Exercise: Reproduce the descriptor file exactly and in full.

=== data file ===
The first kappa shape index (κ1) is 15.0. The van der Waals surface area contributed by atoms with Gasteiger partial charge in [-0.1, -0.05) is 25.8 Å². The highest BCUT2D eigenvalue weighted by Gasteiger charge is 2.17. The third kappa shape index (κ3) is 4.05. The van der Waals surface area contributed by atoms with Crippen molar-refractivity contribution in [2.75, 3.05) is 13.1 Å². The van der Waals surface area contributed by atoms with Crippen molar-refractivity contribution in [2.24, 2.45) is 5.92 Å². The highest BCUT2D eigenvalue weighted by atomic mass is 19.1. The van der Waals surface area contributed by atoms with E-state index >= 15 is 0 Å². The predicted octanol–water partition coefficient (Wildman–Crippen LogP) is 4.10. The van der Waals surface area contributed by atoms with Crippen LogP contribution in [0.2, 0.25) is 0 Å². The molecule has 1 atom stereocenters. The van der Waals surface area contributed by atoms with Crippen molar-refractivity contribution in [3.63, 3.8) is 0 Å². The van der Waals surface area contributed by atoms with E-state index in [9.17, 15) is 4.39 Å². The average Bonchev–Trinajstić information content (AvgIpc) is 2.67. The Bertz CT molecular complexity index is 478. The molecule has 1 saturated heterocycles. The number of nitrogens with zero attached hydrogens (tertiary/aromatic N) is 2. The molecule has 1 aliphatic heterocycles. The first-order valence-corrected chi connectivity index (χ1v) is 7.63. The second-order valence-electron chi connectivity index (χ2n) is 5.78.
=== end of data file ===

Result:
The first kappa shape index (κ1) is 15.0. The van der Waals surface area contributed by atoms with Gasteiger partial charge in [-0.1, -0.05) is 25.8 Å². The highest BCUT2D eigenvalue weighted by Gasteiger charge is 2.17. The third kappa shape index (κ3) is 4.05. The van der Waals surface area contributed by atoms with Crippen molar-refractivity contribution in [2.75, 3.05) is 13.1 Å². The van der Waals surface area contributed by atoms with Crippen molar-refractivity contribution in [2.24, 2.45) is 5.92 Å². The highest BCUT2D eigenvalue weighted by atomic mass is 19.1. The van der Waals surface area contributed by atoms with E-state index >= 15 is 0 Å². The predicted octanol–water partition coefficient (Wildman–Crippen LogP) is 4.10. The van der Waals surface area contributed by atoms with Crippen LogP contribution in [0.2, 0.25) is 0 Å². The molecule has 1 atom stereocenters. The van der Waals surface area contributed by atoms with Crippen molar-refractivity contribution in [3.63, 3.8) is 0 Å². The van der Waals surface area contributed by atoms with E-state index in [9.17, 15) is 4.39 Å². The average Bonchev–Trinajstić information content (AvgIpc) is 2.67. The Bertz CT molecular complexity index is 478. The molecule has 1 saturated heterocycles. The number of nitrogens with zero attached hydrogens (tertiary/aromatic N) is 2. The molecule has 1 aliphatic heterocycles. The first-order valence-corrected chi connectivity index (χ1v) is 7.63. The second-order valence-electron chi connectivity index (χ2n) is 5.78.